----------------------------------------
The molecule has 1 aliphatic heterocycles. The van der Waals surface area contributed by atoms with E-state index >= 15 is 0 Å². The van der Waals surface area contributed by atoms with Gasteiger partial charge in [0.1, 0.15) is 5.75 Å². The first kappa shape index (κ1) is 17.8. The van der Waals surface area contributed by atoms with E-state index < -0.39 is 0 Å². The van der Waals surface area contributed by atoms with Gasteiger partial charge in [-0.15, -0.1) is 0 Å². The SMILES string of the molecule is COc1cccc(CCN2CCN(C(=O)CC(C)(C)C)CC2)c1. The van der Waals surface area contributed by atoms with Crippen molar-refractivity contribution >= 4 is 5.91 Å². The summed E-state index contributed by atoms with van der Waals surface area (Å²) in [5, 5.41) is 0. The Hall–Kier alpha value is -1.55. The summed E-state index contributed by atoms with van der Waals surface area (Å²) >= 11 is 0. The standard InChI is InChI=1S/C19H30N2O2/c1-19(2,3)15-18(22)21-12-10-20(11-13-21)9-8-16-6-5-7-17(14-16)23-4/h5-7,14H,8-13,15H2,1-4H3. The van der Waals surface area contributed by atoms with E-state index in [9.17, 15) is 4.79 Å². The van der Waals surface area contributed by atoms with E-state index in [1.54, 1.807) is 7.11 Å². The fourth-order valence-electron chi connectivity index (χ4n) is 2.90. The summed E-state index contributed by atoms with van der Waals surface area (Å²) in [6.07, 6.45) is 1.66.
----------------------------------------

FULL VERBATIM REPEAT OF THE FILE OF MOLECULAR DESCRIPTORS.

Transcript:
The molecule has 1 aliphatic heterocycles. The van der Waals surface area contributed by atoms with E-state index >= 15 is 0 Å². The van der Waals surface area contributed by atoms with Gasteiger partial charge in [0.1, 0.15) is 5.75 Å². The first kappa shape index (κ1) is 17.8. The van der Waals surface area contributed by atoms with E-state index < -0.39 is 0 Å². The van der Waals surface area contributed by atoms with Gasteiger partial charge in [-0.15, -0.1) is 0 Å². The SMILES string of the molecule is COc1cccc(CCN2CCN(C(=O)CC(C)(C)C)CC2)c1. The van der Waals surface area contributed by atoms with Crippen molar-refractivity contribution >= 4 is 5.91 Å². The summed E-state index contributed by atoms with van der Waals surface area (Å²) in [5, 5.41) is 0. The Hall–Kier alpha value is -1.55. The summed E-state index contributed by atoms with van der Waals surface area (Å²) >= 11 is 0. The standard InChI is InChI=1S/C19H30N2O2/c1-19(2,3)15-18(22)21-12-10-20(11-13-21)9-8-16-6-5-7-17(14-16)23-4/h5-7,14H,8-13,15H2,1-4H3. The van der Waals surface area contributed by atoms with E-state index in [9.17, 15) is 4.79 Å². The van der Waals surface area contributed by atoms with E-state index in [1.54, 1.807) is 7.11 Å². The fourth-order valence-electron chi connectivity index (χ4n) is 2.90. The summed E-state index contributed by atoms with van der Waals surface area (Å²) in [6.07, 6.45) is 1.66.